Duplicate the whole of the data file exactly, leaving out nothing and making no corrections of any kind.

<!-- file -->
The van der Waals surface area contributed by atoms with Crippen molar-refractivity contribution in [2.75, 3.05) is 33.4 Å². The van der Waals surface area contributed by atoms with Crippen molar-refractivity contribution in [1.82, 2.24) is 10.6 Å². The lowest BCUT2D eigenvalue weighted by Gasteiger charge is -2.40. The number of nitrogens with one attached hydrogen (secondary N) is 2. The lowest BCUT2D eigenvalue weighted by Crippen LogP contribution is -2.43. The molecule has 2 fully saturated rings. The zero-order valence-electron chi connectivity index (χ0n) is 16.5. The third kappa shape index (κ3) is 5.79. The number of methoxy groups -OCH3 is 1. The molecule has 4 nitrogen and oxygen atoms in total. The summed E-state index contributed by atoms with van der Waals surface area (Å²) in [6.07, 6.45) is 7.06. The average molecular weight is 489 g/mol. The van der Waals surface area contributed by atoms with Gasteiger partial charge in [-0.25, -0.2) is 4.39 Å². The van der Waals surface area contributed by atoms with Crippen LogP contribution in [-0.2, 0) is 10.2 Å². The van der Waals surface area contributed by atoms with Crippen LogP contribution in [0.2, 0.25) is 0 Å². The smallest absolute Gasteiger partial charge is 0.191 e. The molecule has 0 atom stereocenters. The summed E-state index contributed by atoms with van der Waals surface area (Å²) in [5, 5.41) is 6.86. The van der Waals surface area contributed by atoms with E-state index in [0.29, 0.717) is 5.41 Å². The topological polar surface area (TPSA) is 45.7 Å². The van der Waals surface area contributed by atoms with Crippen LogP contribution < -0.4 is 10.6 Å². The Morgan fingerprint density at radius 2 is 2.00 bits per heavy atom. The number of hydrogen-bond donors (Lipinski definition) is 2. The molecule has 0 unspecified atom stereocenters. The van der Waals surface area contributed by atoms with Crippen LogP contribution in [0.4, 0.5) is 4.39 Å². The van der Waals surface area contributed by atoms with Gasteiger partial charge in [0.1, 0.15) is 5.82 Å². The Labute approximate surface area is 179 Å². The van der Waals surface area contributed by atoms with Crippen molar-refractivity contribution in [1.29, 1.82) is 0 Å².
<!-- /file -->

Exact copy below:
The van der Waals surface area contributed by atoms with Crippen molar-refractivity contribution in [2.75, 3.05) is 33.4 Å². The van der Waals surface area contributed by atoms with Crippen molar-refractivity contribution in [1.82, 2.24) is 10.6 Å². The lowest BCUT2D eigenvalue weighted by Gasteiger charge is -2.40. The number of nitrogens with one attached hydrogen (secondary N) is 2. The lowest BCUT2D eigenvalue weighted by Crippen LogP contribution is -2.43. The molecule has 2 fully saturated rings. The zero-order valence-electron chi connectivity index (χ0n) is 16.5. The third kappa shape index (κ3) is 5.79. The number of methoxy groups -OCH3 is 1. The molecule has 4 nitrogen and oxygen atoms in total. The summed E-state index contributed by atoms with van der Waals surface area (Å²) in [6.07, 6.45) is 7.06. The average molecular weight is 489 g/mol. The van der Waals surface area contributed by atoms with Gasteiger partial charge in [-0.25, -0.2) is 4.39 Å². The van der Waals surface area contributed by atoms with Crippen LogP contribution in [-0.2, 0) is 10.2 Å². The van der Waals surface area contributed by atoms with Crippen LogP contribution in [0.2, 0.25) is 0 Å². The smallest absolute Gasteiger partial charge is 0.191 e. The molecule has 0 atom stereocenters. The summed E-state index contributed by atoms with van der Waals surface area (Å²) in [5, 5.41) is 6.86. The van der Waals surface area contributed by atoms with E-state index in [0.29, 0.717) is 5.41 Å². The topological polar surface area (TPSA) is 45.7 Å². The van der Waals surface area contributed by atoms with Crippen LogP contribution < -0.4 is 10.6 Å². The Morgan fingerprint density at radius 2 is 2.00 bits per heavy atom. The number of hydrogen-bond donors (Lipinski definition) is 2. The molecule has 0 unspecified atom stereocenters. The van der Waals surface area contributed by atoms with Crippen LogP contribution in [0.4, 0.5) is 4.39 Å². The van der Waals surface area contributed by atoms with Gasteiger partial charge in [0.1, 0.15) is 5.82 Å². The Labute approximate surface area is 179 Å². The van der Waals surface area contributed by atoms with Crippen molar-refractivity contribution in [1.29, 1.82) is 0 Å².